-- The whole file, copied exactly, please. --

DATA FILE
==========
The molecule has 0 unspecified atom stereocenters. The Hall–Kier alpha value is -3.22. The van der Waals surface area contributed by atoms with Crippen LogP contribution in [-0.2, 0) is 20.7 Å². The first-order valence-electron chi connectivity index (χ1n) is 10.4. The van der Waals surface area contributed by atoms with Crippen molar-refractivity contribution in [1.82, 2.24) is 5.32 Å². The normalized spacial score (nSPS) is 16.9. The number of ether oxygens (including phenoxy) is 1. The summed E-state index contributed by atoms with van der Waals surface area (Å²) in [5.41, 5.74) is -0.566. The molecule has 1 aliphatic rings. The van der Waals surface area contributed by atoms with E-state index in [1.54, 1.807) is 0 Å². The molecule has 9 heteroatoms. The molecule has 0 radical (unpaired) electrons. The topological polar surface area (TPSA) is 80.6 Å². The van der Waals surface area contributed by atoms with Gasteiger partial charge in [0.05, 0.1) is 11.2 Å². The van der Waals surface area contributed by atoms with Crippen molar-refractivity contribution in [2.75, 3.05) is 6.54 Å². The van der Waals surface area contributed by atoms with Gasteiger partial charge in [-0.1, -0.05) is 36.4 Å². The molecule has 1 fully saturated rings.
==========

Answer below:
The molecule has 0 unspecified atom stereocenters. The Hall–Kier alpha value is -3.22. The van der Waals surface area contributed by atoms with Crippen LogP contribution in [-0.2, 0) is 20.7 Å². The first-order valence-electron chi connectivity index (χ1n) is 10.4. The van der Waals surface area contributed by atoms with Crippen molar-refractivity contribution in [1.82, 2.24) is 5.32 Å². The normalized spacial score (nSPS) is 16.9. The number of ether oxygens (including phenoxy) is 1. The summed E-state index contributed by atoms with van der Waals surface area (Å²) in [5.41, 5.74) is -0.566. The molecule has 1 aliphatic rings. The van der Waals surface area contributed by atoms with E-state index in [1.54, 1.807) is 0 Å². The molecule has 9 heteroatoms. The molecule has 0 radical (unpaired) electrons. The topological polar surface area (TPSA) is 80.6 Å². The van der Waals surface area contributed by atoms with Gasteiger partial charge in [0.05, 0.1) is 11.2 Å². The van der Waals surface area contributed by atoms with Crippen molar-refractivity contribution in [2.75, 3.05) is 6.54 Å². The van der Waals surface area contributed by atoms with Gasteiger partial charge in [-0.1, -0.05) is 36.4 Å². The molecule has 1 fully saturated rings.